The fans’ favourite overtaker suffered a disappointing second half to the season, while his teammate took the limelight.

The first half of 2011 was spectacular, with Kobayashi finishing in the top 10 7 races in a row, something that neither of the Mercedes drivers could achieve.

However, his qualifying pace began to falter alarmingly, and teammate Perez began to take control. Finishing the season with 2 points finishes was impressive, and helped him end the season with double what Perez achieved. However, it must be considered that Sergio missed out on two races which I feel he would have performed well in.

Overall, it was a decent season, but improvement is still necessary for Kobayashi.

13th – Jaime Alguersuari

A spate of points-scoring finishes was not enough for Alguersuari

A spate of points-scoring finishes was not enough for Alguersuari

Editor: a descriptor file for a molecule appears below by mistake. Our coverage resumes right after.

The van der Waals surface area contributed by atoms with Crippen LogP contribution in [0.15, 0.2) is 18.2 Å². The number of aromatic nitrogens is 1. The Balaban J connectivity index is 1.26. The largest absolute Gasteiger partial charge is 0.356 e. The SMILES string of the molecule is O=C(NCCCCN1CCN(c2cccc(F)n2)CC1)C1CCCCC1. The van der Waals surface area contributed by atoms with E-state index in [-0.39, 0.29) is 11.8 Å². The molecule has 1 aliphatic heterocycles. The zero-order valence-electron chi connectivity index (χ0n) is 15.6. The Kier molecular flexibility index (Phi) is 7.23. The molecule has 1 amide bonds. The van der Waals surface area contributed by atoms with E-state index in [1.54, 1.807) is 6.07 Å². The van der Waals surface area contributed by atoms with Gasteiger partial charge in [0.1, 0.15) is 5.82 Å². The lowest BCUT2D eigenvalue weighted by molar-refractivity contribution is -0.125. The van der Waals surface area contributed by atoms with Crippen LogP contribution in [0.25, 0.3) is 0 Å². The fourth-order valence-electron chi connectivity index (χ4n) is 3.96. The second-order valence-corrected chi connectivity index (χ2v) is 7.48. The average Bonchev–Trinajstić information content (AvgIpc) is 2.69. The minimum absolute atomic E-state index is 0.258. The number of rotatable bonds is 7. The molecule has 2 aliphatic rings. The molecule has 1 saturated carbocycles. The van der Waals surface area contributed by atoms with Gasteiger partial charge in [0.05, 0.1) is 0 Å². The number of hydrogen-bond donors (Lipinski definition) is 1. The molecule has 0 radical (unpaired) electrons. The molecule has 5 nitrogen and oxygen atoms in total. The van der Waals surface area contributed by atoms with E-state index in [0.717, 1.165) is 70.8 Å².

Previous ranking: 12th

Review from previous ranking: “Alguersuari came very close to being replaced, but several good drives have rescued his career.”

Not good enough, I’m afraid. An impressive improvement came in the second half of 2011, but Alguersuari was still dropped at the end of the year.

A series of 18th-to-points runs were entertaining to watch, and a pair of 7th places in Monza and Korea were the high points for Jaime. Qualifying 6th in Spa was also an excellent performance, before he was cruelly taken out by Bruno Senna.

In the end, he was comfortably ahead of his teammate, where he deserved to be. However, holding up Vettel in Korean practice did him no favours with Red Bull, and earned him an severe dressing-down from Helmut Mark0 (which I’ve heard will be featured in the F1 review DVD).

Whether this politics hurt his chances at retaining his seat, we’ll never know.

12th – Nick Heidfeld

Heidfeld was a casualty of Renault's demise

Heidfeld was a casualty of Renault's demise

Previous ranking: 11th

Review from previous ranking: “Reliable driving has helped him in the races, but a lack of raw pace is holding Nick back.”

A surprise ditching by Renault saw Heidfeld out of a drive halfway through the season. Because of this, we will never know how he was to handle with the deteriorating R31.